Hidden inside the high cliffs of Kauai’s Na Pali Coast is a scenic ancient sanctuary. Known on the island as Nualolo Kai, this secret area is home to an early Hawaiian settlement and native plant sanctuary. It’s only reachable through boat landing and rests behind a 1,500-foot cliff that’s been around for centuries – enough to get tourists curious about what secrets lie in this clandestine garden. Read on as we share 5 interesting facts about the mysteriously beautiful Nualolo Kai beach, including some rare finds you’re sure to stumble upon on your visit.
Nualolo Kai Beach on Kauai: 5 Special Facts You Need to Know
1. Home to adorable monk seals
Monk seals are earless seals of the tribe Monachini. They are the only earless seals found in tropical climates which make them a rare sight to behold in the Pacific Coast. The Hawaiian monk seal is an endangered species that is endemic to the Hawaiian Islands, the Hawaiian monk seal is one of two remaining monk seal species. The preservation of their species is of utmost importance, which is why the locals and tourists alike should treat them with care.
Monk seals often frequent the protected waters inside the reef and come to lay up on the north end of Nualolo Kai beach. Looking comfy on the sandy shores, Monk Seals enjoy their times of leisure by resting their bodies on the lush shores of Nualolo Kai Beach for all to see. Getting to see these monk seals in their natural habitat is a once in a lifetime opportunity that nobody should ever miss.
2. Sitting on an ancient fishing village
Fishing is a big part of the culture in Kauai, a culture preserved from even its earliest civilization. The island is teeming with marine flora and fauna, with fish being one of the main sources of food on the island, it’s no surprise that fishing villages.
Evidence points to Nualolo Kai Beach being one of those ancient sites, the last residents vacated the remote valley in the early 20th century and left behind a complex series of rock walls and platforms, proving the existence of an orderly society and rich life full of culture. Tourists and locals alike can venture into the site of this ancient fishing village to explore the remains and ruins of the civilization.
3. Considered a Hawaiian temple
There are various temples all around Kauai, these temples locally referred to as Heiau are created in diverse architectural styles ranging from simple earthen terraces to elaborately constructed stone platforms. Each temple was used differently in the earlier civilization of Hawaii. They were used to treat the sick, offer first fruits, offer first catch, start rain, stop rain, increase the population, ensure the health of the nation, achieve success in distant voyaging, reach peace, and achieve success in war.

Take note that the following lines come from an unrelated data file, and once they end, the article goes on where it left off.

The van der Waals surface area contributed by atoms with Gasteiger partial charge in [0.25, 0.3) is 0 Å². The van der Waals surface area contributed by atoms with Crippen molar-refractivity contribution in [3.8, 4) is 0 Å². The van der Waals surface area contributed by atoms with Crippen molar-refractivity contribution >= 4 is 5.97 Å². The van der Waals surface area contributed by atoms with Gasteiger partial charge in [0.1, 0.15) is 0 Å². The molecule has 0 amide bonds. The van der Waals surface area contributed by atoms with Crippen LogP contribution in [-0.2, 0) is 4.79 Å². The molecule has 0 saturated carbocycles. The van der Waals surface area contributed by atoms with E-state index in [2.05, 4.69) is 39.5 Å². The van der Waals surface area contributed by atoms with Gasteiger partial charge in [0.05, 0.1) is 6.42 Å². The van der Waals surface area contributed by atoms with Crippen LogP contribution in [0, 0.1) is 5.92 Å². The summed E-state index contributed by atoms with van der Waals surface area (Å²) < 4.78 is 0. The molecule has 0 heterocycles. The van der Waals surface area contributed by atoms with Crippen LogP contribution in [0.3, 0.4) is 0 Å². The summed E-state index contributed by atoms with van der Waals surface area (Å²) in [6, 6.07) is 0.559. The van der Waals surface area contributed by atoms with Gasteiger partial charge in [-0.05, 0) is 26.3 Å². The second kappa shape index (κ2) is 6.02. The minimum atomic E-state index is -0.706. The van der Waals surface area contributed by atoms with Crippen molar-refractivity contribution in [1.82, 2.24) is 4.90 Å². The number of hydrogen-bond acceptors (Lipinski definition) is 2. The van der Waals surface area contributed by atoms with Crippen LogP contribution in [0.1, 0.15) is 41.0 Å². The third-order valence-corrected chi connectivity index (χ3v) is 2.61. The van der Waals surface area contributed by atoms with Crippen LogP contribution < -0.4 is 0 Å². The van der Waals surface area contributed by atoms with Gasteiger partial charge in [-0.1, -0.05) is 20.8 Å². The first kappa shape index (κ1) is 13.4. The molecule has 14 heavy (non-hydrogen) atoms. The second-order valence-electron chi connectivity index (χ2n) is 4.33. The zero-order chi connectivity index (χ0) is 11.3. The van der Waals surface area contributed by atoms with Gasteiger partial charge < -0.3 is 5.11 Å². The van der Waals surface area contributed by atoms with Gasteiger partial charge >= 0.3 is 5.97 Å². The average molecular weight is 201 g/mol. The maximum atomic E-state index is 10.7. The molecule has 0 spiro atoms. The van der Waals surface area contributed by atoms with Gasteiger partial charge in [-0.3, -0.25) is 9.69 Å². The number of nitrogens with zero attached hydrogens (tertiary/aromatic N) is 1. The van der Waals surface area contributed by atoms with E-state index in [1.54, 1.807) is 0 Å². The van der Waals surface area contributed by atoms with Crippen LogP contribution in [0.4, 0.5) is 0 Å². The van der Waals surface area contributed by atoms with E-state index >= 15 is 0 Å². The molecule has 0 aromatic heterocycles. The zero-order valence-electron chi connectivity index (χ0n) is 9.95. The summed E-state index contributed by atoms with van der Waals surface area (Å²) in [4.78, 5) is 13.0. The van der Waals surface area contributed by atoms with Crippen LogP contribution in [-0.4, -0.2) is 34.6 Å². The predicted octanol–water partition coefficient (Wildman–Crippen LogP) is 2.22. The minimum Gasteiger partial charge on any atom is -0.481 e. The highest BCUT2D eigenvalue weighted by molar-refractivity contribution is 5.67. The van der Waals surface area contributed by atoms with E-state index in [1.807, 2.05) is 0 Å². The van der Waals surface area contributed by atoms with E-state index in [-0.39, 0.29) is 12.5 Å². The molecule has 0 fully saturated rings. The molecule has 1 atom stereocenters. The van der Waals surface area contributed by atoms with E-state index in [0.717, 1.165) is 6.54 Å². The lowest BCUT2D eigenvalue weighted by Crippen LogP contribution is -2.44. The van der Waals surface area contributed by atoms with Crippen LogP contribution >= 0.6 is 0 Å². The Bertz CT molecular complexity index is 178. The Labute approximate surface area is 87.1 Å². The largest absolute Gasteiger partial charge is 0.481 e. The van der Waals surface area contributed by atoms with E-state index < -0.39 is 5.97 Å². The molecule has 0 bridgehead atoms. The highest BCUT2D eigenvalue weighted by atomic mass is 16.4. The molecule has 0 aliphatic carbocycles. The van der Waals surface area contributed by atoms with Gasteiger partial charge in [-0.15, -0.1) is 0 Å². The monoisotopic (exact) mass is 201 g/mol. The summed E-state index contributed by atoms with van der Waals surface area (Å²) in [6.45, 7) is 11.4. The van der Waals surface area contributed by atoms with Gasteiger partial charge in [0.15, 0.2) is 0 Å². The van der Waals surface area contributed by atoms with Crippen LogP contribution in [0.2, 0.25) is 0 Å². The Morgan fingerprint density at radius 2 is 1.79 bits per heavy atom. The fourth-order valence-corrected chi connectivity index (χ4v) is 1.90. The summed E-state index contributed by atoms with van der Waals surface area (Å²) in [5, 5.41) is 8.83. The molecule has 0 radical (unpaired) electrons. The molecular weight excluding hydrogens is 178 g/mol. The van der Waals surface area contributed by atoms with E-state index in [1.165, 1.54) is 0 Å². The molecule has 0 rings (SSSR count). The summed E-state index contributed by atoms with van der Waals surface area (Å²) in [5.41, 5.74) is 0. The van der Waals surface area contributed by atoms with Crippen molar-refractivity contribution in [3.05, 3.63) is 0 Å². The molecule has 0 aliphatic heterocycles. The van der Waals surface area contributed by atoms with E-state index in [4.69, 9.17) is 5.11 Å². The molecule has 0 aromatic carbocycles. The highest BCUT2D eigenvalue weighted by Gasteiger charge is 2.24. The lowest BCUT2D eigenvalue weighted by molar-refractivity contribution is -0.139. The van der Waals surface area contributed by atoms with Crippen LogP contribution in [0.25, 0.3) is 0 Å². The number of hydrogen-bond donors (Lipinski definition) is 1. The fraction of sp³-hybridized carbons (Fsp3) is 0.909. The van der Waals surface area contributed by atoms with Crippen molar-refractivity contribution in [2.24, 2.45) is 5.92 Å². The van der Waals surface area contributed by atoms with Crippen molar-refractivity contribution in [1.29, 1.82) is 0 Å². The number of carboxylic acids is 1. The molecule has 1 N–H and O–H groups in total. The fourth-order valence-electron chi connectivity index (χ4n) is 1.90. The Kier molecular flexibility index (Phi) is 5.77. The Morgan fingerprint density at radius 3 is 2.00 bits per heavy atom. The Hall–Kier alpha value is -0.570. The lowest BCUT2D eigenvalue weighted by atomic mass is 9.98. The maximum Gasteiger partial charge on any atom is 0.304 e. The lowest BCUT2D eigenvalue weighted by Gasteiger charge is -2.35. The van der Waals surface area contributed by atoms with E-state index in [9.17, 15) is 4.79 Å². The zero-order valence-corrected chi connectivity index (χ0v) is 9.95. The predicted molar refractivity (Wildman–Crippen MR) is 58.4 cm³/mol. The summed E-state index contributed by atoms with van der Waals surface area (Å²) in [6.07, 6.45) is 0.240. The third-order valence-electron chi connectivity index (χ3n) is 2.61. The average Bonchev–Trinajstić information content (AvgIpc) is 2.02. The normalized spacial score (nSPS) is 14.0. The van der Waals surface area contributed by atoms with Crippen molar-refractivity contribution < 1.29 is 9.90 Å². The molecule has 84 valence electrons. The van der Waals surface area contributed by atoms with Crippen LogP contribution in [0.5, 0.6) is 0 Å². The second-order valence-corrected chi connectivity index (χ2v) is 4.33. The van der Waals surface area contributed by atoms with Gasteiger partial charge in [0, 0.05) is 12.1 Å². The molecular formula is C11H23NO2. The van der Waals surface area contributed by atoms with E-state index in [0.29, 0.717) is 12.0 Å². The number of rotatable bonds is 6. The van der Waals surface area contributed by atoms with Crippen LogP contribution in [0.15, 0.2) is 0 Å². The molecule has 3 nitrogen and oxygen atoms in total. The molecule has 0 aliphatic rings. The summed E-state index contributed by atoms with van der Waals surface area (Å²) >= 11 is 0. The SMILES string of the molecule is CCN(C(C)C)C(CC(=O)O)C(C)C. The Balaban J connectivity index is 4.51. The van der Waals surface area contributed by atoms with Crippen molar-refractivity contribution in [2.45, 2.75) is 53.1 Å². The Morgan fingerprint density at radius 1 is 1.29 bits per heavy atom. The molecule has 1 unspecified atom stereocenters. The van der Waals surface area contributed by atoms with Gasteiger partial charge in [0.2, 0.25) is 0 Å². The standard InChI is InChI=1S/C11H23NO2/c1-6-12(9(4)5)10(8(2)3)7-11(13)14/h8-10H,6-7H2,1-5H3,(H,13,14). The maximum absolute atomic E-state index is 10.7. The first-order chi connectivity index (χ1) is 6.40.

In this particular temple situated by Nualolo Kai Beach there is a spring that is believed used to provide settlement to the early inhabitants of the island. However, the water has turned brackish due to nearby coconut trees lowering the water table. The trees have been removed, and restoration is currently being done to restore the spring to its former beauty.
4. Peppered with petroglyphs to discover
Inscriptions on rocks, valleys and mountains can be found all over Nualolo Kai Beach. These ancient inscriptions are called Petroglyphs, or kii pohaku. Petroglyphs are lava rock carvings etched into stone centuries ago by Native Hawaiians. The meanings of these stone carvings are generally unknown, but it is believed that they were inscriptions used for recording births, recording deaths and other significant events in the lives of the island’s early inhabitants. Carvings of human forms, canoes, turtles and many other symbols are etched within the rock formations of Nualolo Kai Beach for people to discover.
The wall of the valley is marked with a giant “X,” approximately 400 feet in height. It is not a marker of buried treasure, but instead was formed naturally by crossing vents in the lava, which was later filled with the more dense blue stone, creating the illusion of a massive carving. Be it natural or man-made, petroglyphs are scattered all over Nualolo Kai beach making the thrill of discovery all the more worthwhile.
5. Only accessible by water
There used to be a rope ladder that hung at Alapi’i Point connecting Nualolo Kai Beach to the neighboring farming settlement at Nualolo ‘Aina which provided some form of accessibility to the beach. However, the rope ladder is now gone and the only way to access the untouched beach and all of its rich history is via boat by landing at the pristine Nualolo Kai Beach.
However, landing at the beach requires a permit as well, making it even more difficult and well worth it. Travelers that opt to go to the beach via kayak must drop their anchors offshore and swim to the shore itself, which might pose a risk to inexperienced swimmers.
Stepping foot in Nualolo Kai is truly a very special experience. It remains to be one of Hawaii’s most well-preserved pieces of history and offers a serene space to take in nature. Go on, feed your curiosity. Take that boat to Nualolo Kai and see for yourself all the wonders you can find behind Na Pali’s gigantic cliffs.